said this Bill would apply to a different class—the leaseholders in the Lowlands. In ninety-nine cases out of 100 the leasehold tenants had a tenure of nineteen years. A tenant paying £50 a year, having a lease of nineteen years, had absolute fixity of tenure during the period of his lease. He was on an absolutely different footing from the crofter who was liable to be turned out of his small holding, and the steading which he had put up at his own cost, at forty days notice. In the Lowlands farm buildings had invariably been built at the cost of the landlords. Most of the fencing had also been done by the landlords. The right hon. Gentleman, without any inquiry whatever, and without having gone into the question, except in the most cursory manner, proposed to take away the capital the landlord had invested in farm buildings and hand it over to the Commissioners or the tenants. If the right hon. Gentleman 734 expected that capital was going to be invested under those conditions he would be disappointed. The present system of land tenure in Scotland had done much for the country. Could the right hon. Gentleman point to any country in the world where there was a more prosperous system? [Cries of "Yes."] He ventured to say that it would be difficult to do so. Go where they liked, they would not see farms better tilled, or crops more magnificent than those grown in the Lothians. He asked the right hon. Gentleman himself if he thought that all the high cultivation which was to be seen in Scotland could have been carried on if it had been divorced from the capital of the landlord? It was impossible. He ventured to say that what had made Scotland so thriving had been the intelligent interest, skill, and care of the landlords in the management of their estates and their close association with their tenants. It could not be expected that landlords would take that interest in their farms, in the modern machinery required for up-to-date cultivation, in acquiring the knowledge of the chemical composition of manures, if they were to be told that an irresponsible body could come down and carve certain portions out of their farms in order to make small holdings. That would produce a dangerous element of uncertainty in the management of land. Then, in addition, there would be the cost of equipping the small holdings carved out of the farms. At present he believed that some £10,000,000 a year were spent in improving farms under present conditions; but if this Bill passed that capital would be diverted from Scotland. The Act of 1892 was passed with the view of endeavouring to remove the difficulties of agricultural labourers in obtaining small holdings, but it had proved a failure, notwithstanding honest attempts to put it in force. To a large extent the reason for that failure was that it did not pay ploughmen and other labourers engaged in agriculture, whose wages were extremely good, to take a. small farm. The Report of the Departmental Committee showed that in the very district of Kilmuir to which reference had been made, the small crofters had not become owners of the land because they were afraid of 735 the rates and taxes that would be demanded from them. His friend Sir Charles Renshaw, who sat so long in that House, had given a description of what had happened in Renfrewshire. He did everything he could to put the Act of 1892 in force, and, by advertising, to induce people to come forward to take up small holdings under the County Council. But his efforts were in vain, the real difficulty being that the men supposed to be likely to take up a small holding were paid good weekly wages. What was wanted was an Amendment of the Act of 1892, and not the fanciful attempts proposed by this Bill to deal in an arbitrary fashion with the land. The recommendations of the Departmental Committee, based upon careful investigation, should be adopted. The right hon. Gentleman the Secretary for Scotland said that his plan was not a system of dual ownership. They had seen the operation of that in Ireland and were going to spend £150,000,000 in abolishing it. But the right hon. Gentleman was going further. He was proposing to establish a triple ownership—the farmers, the agricultural labourer, and the Land Commission, and none of them would have complete control over the land allocated in small holdings. He was not surprised that the Departmental Committee had passed the scathing criticism that the plan of the Bill would not be permanent, that it would lead to endless disputes and to the cessation of all responsibility on the part of the landlord. The dual system of ownership had not cured depopulation in Ireland, nor had all the Land Bills passed by the House of Commons. In 1897, when tenant right existed, the population of Ireland was 5,412,000; in 1881 it was 5,174,000; in 1901 it had fallen to 4,500,000—a fact which they all deplored. The right hon. Gentleman had alluded to the crofting parishes in Scotland, but the same depopulation had taken place there. The report of the Crofters Commission showed that the population in those parishes in 1881 was 155,000, whereas in 1901 it had fallen to 142,000.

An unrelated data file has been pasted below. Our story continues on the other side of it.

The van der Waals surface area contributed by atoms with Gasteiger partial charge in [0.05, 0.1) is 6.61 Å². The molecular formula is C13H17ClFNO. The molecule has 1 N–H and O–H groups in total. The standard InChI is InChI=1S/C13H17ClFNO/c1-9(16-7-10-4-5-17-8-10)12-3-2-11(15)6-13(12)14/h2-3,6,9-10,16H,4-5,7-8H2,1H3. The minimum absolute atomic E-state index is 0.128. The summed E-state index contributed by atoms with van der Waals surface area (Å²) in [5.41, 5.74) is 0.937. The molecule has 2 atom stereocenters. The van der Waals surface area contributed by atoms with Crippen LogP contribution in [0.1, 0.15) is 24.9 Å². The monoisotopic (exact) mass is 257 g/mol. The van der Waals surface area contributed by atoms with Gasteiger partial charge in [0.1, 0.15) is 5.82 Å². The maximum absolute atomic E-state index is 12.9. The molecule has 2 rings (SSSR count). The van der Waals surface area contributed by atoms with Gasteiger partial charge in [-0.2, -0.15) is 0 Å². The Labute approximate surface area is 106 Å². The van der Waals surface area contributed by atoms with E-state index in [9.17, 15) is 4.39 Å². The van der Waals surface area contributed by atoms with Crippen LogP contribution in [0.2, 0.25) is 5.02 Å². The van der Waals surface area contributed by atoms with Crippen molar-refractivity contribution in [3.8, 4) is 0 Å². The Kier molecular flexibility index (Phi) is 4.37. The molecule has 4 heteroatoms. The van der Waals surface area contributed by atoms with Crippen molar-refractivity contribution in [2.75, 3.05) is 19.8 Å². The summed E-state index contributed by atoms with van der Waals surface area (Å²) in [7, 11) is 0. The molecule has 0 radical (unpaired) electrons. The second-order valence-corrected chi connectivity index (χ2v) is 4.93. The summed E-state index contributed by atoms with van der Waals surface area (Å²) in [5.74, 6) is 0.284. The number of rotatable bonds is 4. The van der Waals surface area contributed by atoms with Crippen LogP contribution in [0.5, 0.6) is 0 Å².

§ MR. COCHRANE